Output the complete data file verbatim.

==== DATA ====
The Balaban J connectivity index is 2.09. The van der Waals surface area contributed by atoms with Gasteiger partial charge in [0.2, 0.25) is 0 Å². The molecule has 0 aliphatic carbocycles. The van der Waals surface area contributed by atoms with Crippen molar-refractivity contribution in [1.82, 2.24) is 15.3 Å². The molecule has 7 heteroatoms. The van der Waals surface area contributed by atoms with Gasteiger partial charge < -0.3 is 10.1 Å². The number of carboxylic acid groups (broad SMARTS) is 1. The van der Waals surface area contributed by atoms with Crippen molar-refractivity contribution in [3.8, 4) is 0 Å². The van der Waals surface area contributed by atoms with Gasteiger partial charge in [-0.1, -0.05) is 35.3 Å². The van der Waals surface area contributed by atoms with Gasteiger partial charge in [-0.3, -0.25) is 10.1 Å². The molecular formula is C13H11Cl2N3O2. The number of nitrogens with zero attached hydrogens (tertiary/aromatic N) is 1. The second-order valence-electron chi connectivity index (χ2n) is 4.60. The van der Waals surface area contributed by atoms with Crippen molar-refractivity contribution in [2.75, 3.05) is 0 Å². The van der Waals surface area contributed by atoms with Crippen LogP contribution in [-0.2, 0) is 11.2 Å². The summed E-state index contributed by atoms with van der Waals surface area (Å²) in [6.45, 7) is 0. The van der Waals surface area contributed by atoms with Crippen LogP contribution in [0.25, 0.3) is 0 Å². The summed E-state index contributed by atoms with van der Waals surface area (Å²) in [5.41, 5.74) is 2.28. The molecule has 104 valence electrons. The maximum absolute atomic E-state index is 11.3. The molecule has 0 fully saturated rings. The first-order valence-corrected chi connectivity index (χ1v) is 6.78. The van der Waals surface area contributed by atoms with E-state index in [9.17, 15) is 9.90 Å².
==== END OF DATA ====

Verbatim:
The Balaban J connectivity index is 2.09. The van der Waals surface area contributed by atoms with Gasteiger partial charge in [0.2, 0.25) is 0 Å². The molecule has 0 aliphatic carbocycles. The van der Waals surface area contributed by atoms with Crippen molar-refractivity contribution in [1.82, 2.24) is 15.3 Å². The molecule has 7 heteroatoms. The van der Waals surface area contributed by atoms with Gasteiger partial charge < -0.3 is 10.1 Å². The number of carboxylic acid groups (broad SMARTS) is 1. The van der Waals surface area contributed by atoms with Crippen molar-refractivity contribution in [3.8, 4) is 0 Å². The van der Waals surface area contributed by atoms with Gasteiger partial charge in [-0.1, -0.05) is 35.3 Å². The van der Waals surface area contributed by atoms with Gasteiger partial charge in [-0.3, -0.25) is 10.1 Å². The molecular formula is C13H11Cl2N3O2. The number of nitrogens with zero attached hydrogens (tertiary/aromatic N) is 1. The second-order valence-electron chi connectivity index (χ2n) is 4.60. The van der Waals surface area contributed by atoms with Crippen molar-refractivity contribution in [2.75, 3.05) is 0 Å². The van der Waals surface area contributed by atoms with Crippen LogP contribution in [-0.2, 0) is 11.2 Å². The summed E-state index contributed by atoms with van der Waals surface area (Å²) in [6.45, 7) is 0. The van der Waals surface area contributed by atoms with Crippen LogP contribution in [0.25, 0.3) is 0 Å². The summed E-state index contributed by atoms with van der Waals surface area (Å²) in [5.41, 5.74) is 2.28. The molecule has 104 valence electrons. The maximum absolute atomic E-state index is 11.3. The molecule has 0 fully saturated rings. The first-order valence-corrected chi connectivity index (χ1v) is 6.78. The van der Waals surface area contributed by atoms with E-state index in [9.17, 15) is 9.90 Å².